On January 20, Trump Will Lose His Twitter Protections

After four years of enabling misinformation, the company’s CEO previews new rules for the post-presidency.

President Donald Trump arrives at a news conference at the White House on August 10, 2020. Alex Wong/Getty Images

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Twitter has long been one of President Donald Trump’s biggest megaphones for spouting disinformation, yet the social media platform has been unwilling to aggressively censor the sitting president. So what will happen when Trump is no longer in office?

Sen. Mazie Hirono (D-Hawaii) put the question to Jack Dorsey, the company’s CEO, at a Tuesday Senate Judiciary Committee hearing. “What are both of you prepared to do regarding Donald Trump’s use of your platforms after he stops being president?” she asked both Dorsey and Facebook CEO Mark Zuckerberg. “Will he still be deemed newsworthy, and will he still get to use your platforms to spread his misinformation?” 

Dorsey answered by first explaining the company’s existing policy, and how it can allow elected officials to make posts that would otherwise violate the company’s rules.

“We do have a policy around public interest where, for global leaders, we do make exceptions in terms of if a tweet violates our terms of service. We leave it up, but we leave it up behind an interstitial and people are not allowed to share that more broadly,” Dorsey responded.

“If an account suddenly is not a world leader anymore, that particular policy goes away,” Dorsey explained.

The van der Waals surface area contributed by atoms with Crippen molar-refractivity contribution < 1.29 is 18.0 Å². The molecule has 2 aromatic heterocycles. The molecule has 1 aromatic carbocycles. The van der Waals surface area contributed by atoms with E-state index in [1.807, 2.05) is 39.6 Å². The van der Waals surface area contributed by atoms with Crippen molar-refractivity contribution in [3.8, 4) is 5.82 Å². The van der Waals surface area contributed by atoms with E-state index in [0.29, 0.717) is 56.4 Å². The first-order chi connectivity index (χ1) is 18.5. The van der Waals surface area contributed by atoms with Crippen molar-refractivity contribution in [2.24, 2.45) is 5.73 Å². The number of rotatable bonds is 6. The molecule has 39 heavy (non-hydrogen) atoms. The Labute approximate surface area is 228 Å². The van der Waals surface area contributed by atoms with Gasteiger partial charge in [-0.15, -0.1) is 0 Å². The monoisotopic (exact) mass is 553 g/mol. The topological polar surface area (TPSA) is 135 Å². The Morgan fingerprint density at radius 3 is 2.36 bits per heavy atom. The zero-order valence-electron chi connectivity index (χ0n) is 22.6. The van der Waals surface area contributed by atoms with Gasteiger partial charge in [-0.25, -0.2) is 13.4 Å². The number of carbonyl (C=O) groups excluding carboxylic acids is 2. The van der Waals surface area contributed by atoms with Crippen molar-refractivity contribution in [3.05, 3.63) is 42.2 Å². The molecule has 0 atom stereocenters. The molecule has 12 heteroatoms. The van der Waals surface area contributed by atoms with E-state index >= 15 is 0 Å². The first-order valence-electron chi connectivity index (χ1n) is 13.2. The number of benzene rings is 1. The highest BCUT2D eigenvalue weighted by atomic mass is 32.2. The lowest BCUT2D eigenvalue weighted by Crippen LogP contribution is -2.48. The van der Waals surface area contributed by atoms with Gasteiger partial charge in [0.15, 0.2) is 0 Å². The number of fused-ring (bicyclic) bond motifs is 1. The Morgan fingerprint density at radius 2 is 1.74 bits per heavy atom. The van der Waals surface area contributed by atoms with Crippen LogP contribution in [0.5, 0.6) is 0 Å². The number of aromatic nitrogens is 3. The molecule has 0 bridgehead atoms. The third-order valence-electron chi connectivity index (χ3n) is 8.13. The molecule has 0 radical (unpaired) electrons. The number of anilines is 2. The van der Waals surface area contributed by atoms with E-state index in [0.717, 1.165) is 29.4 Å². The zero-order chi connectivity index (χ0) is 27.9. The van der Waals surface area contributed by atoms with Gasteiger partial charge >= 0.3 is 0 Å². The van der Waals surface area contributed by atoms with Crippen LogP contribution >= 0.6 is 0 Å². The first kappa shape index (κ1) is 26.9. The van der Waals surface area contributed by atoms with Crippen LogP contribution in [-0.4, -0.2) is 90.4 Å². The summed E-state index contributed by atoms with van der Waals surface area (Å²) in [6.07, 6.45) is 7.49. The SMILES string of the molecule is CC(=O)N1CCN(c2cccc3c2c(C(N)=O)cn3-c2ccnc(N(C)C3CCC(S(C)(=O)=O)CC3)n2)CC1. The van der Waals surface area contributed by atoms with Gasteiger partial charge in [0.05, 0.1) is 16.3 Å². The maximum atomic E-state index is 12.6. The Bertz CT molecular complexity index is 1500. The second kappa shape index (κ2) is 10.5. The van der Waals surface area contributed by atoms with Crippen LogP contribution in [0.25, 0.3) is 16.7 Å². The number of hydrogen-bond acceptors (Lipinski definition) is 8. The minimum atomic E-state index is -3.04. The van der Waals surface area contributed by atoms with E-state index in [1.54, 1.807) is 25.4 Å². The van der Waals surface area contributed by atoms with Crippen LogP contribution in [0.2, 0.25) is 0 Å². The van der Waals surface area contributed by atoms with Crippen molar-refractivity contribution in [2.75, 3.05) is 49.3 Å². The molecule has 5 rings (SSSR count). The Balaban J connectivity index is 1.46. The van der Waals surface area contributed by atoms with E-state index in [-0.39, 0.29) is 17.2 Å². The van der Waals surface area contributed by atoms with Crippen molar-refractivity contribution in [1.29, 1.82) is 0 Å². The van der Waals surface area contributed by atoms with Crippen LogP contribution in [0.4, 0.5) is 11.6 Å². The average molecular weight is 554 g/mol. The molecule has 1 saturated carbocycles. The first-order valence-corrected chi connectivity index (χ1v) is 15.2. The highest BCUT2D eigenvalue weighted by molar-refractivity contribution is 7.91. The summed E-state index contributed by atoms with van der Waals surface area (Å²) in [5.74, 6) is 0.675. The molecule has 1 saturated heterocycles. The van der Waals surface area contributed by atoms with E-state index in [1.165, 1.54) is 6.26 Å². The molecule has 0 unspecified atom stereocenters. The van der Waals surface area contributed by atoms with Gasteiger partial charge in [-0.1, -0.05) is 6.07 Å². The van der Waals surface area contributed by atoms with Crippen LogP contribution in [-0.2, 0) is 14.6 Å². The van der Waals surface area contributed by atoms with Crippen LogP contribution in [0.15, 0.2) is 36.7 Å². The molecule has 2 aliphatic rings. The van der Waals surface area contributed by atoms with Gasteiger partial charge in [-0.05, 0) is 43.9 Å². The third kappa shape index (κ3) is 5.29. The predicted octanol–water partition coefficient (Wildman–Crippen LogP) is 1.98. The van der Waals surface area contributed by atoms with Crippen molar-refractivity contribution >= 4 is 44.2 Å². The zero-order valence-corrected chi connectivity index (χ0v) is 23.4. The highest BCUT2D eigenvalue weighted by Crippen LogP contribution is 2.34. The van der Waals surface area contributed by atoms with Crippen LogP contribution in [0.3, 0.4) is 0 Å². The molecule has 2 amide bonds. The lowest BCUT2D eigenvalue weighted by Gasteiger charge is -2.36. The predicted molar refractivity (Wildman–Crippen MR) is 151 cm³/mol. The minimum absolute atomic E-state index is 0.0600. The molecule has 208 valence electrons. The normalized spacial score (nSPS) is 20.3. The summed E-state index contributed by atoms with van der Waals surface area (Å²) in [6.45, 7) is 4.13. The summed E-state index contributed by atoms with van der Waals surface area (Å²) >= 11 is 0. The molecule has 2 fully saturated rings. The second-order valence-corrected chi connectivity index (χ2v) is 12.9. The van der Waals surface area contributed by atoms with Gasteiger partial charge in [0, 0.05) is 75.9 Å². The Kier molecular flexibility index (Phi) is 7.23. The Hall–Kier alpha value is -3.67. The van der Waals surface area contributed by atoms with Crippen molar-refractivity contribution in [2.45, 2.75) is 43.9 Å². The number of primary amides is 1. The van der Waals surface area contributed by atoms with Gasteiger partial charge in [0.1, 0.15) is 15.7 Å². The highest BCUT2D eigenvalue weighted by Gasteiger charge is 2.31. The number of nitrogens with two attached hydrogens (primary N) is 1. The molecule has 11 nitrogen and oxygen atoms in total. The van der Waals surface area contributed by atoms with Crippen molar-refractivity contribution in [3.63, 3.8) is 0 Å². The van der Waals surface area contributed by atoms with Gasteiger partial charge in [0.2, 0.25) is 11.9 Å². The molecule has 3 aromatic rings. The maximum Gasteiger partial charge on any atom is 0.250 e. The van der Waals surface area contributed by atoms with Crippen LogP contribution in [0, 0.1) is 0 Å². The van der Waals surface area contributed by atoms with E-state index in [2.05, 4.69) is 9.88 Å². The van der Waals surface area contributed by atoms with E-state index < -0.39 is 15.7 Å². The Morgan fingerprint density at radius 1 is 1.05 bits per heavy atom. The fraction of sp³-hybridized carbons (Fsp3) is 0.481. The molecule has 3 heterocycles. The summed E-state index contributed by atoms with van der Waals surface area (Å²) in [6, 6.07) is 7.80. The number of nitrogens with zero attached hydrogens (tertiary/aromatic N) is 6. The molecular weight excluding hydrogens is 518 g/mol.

Of course, how Twitter actually responds to Trump after January 20, 2021, and whether he will become subject to the terms of service like any other user remains to be seen. But Dorsey’s acknowledgment that current protections won’t apply indicates Trump could no longer have such free rein.

Facebook may be another story. Zuckerberg did not directly answer the question.

This post has been updated to accurately quote Sen. Mazie Hirono’s question and Jack Dorsey’s response.

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This is a big one for us. So, as we ask you to consider supporting our team's journalism, we thought we'd slow down and check in about where Mother Jones is and where we're going after the chaotic last several years. This comparatively slow moment is also an urgent one for Mother Jones: You can read more in "Slow News Is Good News," and if you're able to, please support our team's hard-hitting journalism and help us reach our big $350,000 goal with a donation today.

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